As announced a few hours ago, here is my current (experimental ;-)) version of a 34s user code program for the Normal distribution's quantile function (QF); i.e. enter a probability p and get the corresponding z-value for which the Normal integral from -infinity to z equals p.

Yes, the 34s (of course) provides such a function (Phi^{-1} on g-shift 4), which has undergone many changes since its first implementation. The last version I used (3.1 3208) still has some issues with arguments very close to (but less than) 0.5 and very close to 1. It does not provide the accuracy level that might be possible. Results are fine in SP mode, but in double precision there is some room for improvement.

The following program works quite straightforward. First, it evaluates an initial estimate for the quantile:

let q = min(p, 1-p)Then this estimate is improved by the method suggested in A&S, p. 954:

then, for q > 0.23

u = (0.5 - q) * sqrt(2 * pi)

z = u + u^{3}/6

else

u = -2 * ln(q)

z = sqrt(-2 * ln(q * sqrt(2 * pi * (u - 1)))) + 0.254/u

t = (upperCDF(z) - q) / PDF(z)Finally the sign of z is adjusted: for p >= 0.5 return z, else -z.

z = z + t + t^{2}*z/2 + t^{3}*(2z+1)/6

Now there is a pitfall in the evaluation of t. For z less than 1 and, more important, close to zero, the difference between CDF(z) and q may lose a more or less substantial number of digits. This problem can be solved if the Normal integral from 0 to z is evaluated, i.e. CDF(z) - 0.5. The 34s does not provide such a function, but there is a simple workaround:

CDF(z) - 0.5 = 1/2 Incomplete_regularized_Gamma_p(1/2, zThe desired difference then simply is (0.5 - q) minus this. The program uses this method for z =< 0.5. Switching at z = 1 should also be fine.^{2}/2)

When evaluated with sufficient precision (I did some tests in a 38-digit environment), two successive correction steps should provide a result with a max. error of approx. 5 units in the 35th significant digit (5D35), i.e. at the limit of what can be done in double precision.

For z < 4E-9 the error of the initial estimate is less than 6D36, so no further correction is required, and z < 0.04 is so close that just one correction step keeps the error near 2D35 or below. At least when evaluated in 39-digit precision. ;-)

If the correction method is expanded with a fourth term, the error can even be pushed down to somewhere in the 40th digit. Which may be an option if the algorithm is adopted for an internal function with 39-digit precision. In this case the threshold values mentioned in the previous paragraph should be changed to 2E-10 resp. 0.02.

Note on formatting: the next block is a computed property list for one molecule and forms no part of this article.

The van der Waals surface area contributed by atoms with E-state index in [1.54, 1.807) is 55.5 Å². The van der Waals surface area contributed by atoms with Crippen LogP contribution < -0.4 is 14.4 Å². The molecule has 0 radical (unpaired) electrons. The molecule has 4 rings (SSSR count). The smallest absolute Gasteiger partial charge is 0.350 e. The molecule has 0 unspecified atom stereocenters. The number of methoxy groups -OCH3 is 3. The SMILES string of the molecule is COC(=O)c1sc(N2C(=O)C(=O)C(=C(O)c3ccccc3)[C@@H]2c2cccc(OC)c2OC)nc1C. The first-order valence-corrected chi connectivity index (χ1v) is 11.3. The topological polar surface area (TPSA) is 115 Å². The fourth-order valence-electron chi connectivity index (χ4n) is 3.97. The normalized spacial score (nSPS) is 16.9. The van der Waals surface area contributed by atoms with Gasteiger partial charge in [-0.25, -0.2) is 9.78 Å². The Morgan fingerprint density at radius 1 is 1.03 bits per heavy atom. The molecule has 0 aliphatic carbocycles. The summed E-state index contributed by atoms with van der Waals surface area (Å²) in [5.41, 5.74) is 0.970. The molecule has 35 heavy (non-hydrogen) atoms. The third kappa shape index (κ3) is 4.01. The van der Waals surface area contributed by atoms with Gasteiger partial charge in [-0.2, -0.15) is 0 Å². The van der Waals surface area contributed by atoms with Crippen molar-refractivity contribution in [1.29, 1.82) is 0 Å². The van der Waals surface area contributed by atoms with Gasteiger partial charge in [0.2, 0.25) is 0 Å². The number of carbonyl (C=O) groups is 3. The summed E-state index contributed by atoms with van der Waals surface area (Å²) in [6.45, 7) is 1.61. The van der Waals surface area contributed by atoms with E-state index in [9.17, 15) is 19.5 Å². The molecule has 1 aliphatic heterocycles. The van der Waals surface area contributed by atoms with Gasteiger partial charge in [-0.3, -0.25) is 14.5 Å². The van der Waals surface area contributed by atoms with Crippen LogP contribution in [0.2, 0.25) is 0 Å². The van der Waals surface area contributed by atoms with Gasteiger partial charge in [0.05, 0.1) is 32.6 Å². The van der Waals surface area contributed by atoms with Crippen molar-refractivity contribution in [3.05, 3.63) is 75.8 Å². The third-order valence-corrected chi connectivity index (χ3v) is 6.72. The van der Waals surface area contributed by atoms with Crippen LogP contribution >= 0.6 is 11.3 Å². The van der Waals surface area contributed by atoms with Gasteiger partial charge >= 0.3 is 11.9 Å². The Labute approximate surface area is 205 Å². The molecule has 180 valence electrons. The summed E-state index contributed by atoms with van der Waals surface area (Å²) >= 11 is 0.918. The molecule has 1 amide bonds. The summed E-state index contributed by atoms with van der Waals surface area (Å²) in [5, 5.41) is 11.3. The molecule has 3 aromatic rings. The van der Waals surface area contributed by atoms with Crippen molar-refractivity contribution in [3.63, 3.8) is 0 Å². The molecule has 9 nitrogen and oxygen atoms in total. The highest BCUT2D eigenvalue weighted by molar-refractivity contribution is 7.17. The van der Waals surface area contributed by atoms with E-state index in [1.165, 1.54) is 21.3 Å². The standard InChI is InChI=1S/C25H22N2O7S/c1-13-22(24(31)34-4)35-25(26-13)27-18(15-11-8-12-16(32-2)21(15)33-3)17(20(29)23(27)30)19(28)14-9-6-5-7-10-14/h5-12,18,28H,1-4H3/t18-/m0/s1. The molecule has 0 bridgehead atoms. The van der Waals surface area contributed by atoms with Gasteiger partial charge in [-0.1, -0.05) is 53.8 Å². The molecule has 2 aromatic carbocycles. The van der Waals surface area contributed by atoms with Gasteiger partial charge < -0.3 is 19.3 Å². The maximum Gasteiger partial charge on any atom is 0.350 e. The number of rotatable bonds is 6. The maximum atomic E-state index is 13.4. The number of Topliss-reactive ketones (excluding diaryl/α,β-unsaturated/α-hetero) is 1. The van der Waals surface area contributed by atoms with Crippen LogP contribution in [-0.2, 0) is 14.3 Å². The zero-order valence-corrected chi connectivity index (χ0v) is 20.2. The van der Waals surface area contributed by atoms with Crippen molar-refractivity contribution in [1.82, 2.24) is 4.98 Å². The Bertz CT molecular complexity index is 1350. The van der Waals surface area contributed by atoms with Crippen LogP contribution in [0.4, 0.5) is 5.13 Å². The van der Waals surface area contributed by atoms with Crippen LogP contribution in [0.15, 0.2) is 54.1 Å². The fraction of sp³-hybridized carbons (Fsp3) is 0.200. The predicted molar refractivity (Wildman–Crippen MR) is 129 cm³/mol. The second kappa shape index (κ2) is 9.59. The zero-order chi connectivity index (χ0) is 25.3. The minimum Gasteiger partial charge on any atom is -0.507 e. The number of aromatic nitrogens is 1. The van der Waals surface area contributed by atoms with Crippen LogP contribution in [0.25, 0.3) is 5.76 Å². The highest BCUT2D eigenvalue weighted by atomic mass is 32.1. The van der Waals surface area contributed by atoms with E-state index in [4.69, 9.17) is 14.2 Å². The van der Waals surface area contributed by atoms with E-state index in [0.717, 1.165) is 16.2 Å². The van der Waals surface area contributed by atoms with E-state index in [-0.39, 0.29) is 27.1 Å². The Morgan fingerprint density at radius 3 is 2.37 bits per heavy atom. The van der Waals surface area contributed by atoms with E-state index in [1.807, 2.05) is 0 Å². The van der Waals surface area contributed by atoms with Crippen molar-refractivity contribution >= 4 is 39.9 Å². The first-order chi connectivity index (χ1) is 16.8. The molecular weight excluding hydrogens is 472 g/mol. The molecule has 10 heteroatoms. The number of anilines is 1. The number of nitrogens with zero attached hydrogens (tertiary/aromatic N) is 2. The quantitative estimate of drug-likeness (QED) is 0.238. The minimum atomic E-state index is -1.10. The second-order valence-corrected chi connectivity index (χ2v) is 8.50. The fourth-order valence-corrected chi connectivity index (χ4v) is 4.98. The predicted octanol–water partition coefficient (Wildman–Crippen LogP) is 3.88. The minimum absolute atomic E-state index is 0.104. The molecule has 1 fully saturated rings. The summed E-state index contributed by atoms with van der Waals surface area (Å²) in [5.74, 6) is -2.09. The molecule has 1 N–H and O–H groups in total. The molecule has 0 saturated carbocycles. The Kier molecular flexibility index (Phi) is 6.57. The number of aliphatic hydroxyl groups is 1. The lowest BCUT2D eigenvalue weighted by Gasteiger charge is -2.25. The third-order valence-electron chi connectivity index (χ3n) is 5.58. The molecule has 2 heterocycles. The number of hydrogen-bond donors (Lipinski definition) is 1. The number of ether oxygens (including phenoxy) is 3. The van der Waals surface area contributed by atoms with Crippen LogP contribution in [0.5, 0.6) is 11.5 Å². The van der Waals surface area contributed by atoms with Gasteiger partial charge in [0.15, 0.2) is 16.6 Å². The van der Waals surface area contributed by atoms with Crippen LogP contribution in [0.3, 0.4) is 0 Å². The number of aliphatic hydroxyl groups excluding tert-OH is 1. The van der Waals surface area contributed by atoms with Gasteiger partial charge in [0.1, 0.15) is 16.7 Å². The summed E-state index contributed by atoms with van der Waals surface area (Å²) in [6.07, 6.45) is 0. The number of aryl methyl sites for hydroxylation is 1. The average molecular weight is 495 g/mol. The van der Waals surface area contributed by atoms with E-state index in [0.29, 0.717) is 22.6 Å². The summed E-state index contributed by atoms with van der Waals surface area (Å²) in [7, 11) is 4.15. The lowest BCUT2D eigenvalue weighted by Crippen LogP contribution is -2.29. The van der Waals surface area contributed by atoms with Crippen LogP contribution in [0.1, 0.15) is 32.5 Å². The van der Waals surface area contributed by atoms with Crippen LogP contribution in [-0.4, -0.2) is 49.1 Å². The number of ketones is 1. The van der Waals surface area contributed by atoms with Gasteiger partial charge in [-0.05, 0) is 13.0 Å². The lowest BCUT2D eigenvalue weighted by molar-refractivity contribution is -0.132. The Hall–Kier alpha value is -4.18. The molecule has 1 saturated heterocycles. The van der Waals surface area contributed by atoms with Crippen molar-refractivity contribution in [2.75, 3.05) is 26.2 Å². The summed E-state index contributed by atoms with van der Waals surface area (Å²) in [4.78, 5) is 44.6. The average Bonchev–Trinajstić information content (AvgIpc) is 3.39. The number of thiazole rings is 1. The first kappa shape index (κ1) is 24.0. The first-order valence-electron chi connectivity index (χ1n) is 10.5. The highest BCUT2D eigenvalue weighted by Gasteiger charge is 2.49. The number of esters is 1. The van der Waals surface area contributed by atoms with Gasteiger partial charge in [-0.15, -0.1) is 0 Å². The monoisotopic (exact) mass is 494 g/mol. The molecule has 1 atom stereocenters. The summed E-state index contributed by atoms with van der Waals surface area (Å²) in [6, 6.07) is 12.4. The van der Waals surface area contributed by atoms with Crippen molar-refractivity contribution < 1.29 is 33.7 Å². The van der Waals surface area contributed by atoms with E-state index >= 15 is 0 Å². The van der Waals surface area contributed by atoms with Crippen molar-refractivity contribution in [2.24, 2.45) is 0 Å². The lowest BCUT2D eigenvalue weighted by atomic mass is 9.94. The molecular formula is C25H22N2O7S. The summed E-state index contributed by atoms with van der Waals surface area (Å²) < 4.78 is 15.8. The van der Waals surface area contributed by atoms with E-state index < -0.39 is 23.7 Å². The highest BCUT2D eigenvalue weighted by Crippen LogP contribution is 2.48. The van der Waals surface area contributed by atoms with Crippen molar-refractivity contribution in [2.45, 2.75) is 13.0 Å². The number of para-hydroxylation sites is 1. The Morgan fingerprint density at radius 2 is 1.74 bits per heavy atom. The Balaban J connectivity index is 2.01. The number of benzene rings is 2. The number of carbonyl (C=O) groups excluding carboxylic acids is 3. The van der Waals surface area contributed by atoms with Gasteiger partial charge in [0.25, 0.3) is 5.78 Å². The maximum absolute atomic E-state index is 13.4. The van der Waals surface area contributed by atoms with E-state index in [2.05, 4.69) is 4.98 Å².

Provided the CDF resp. IGamma functions have all their 34 digits correct, the accuracy on a 34s in DP mode should be 33 digits. I did not do any extensive tests, so beware and see yourself what you get. According to my results, z > 1 usually is either exact or sometimes 1 ULP off. For z < 1 the last digit may be off by several units (I did not notice more than 3).

And finally: here's the code.

0001 *LBL'QF'

0002 CF 00

0003 SF 01

0004 ENTER[^]

0005 +/-

0006 INC X

0007 MIN

0008 STO 01 // q = min(p, 1-p)

0009 x[!=]? L

0010 SF 00 // Set Flag 0 if p < 0.5 (i.e. 1-p != q)

0011 .

0012 5 // pre-store 0.5 in R00 for later use

0013 STO 00

0014 # 023

0015 SDR 002

0016 RCL 01

0017 x>? Y

0018 GTO 01

0019 ENTER[^] // tail estimate

0020 LN

0021 STO+ X

0022 +/-

0023 STO Z

0024 DEC X

0025 # [pi]

0026 [times]

0027 STO+ X

0028 [sqrt]

0029 x

0030 LN

0031 STO+ X

0032 +/-

0033 [sqrt]

0034 # 254

0035 SDR 003

0036 RCL/ Z

0037 +

0038 STO 02

0039 GTO 02

0040 *LBL 01 // estimate for central region

0041 RCL 00

0042 RCL- Y

0043 # [pi]

0044 STO+ X

0045 [sqrt]

0046 [times]

0047 ENTER[^]

0048 x[^3]

0049 # 006

0050 /

0051 +

0052 STO 02

0053 # 004

0054 SDR 002

0055 x>? Y

0056 CF 01 // z < 0.04 requires just one correction step

0057 SDR 007

0058 x>? Y

0059 GTO 03 // z < 4E-9 needs no correction at all => exit

0060 *LBL 02

0061 RCL 02

0062 x>? 00 // "x>1?" should be fine either

0063 SKIP 009

0064 x[^2]

0065 RCL[times] 00

0066 RCL 00

0067 I[GAMMA][sub-p]

0068 RCL[times] 00

0069 RCL 00

0070 RCL- 01 // For q close to 0.5:

0071 RCL- Y // upperCDF(z) - q = (0.5-q) - IGamma_p(0.5, z^{2}/2)

0072 SKIP 002

0073 [PHI][sub-u](x) // Otherwise evaluate Phi_u(z) - q directly

0074 RCL- 01

0075 RCL 02

0076 [phi](x)

0077 /

0078 FILL

0079 x[^3] // Apply a third-order correction

0080 RCL 02 // Evaluate all three terms individually

0081 x[^2] // and add them in order of their magnitude,

0082 STO+ X // smallest terms first, to preserve

0083 INC X // as much accuracy as possible

0084 [times]

0085 # 006

0086 /

0087 x[<->] Y

0088 x[^2]

0089 RCL[times] 02

0090 RCL[times] 00

0091 +

0092 +

0093 STO+ 02

0094 FS?C 01

0095 GTO 02

0096 *LBL 03

0097 RCL 02 // exit program

0098 FS?C 00 // set sign if required

0099 +/-

0100 ENDRegisters:

R00: 0.5

R01: q = min(p, 1-p)

R02: |z|Flags:

F00: Set for p < 0.5, else clear

F01: Set if a second iteration is required, else clear

Still all I got is the 34s emulator. So I would appreciate some feedback from those who use a "real" hardware 34s. How fast does this program run? Switch to double precision (Mode menu, DBLON) and see how it performs. Do you find any errors that are larger than a few units in the last (34th) digit? Please note that this code has not been thoroughly tested - simply try it and see what you get. :-) I am sure there still is room for the one or other improvement. All suggestions are welcome.

Dieter

*Edited: 2 Aug 2012, 6:11 p.m. *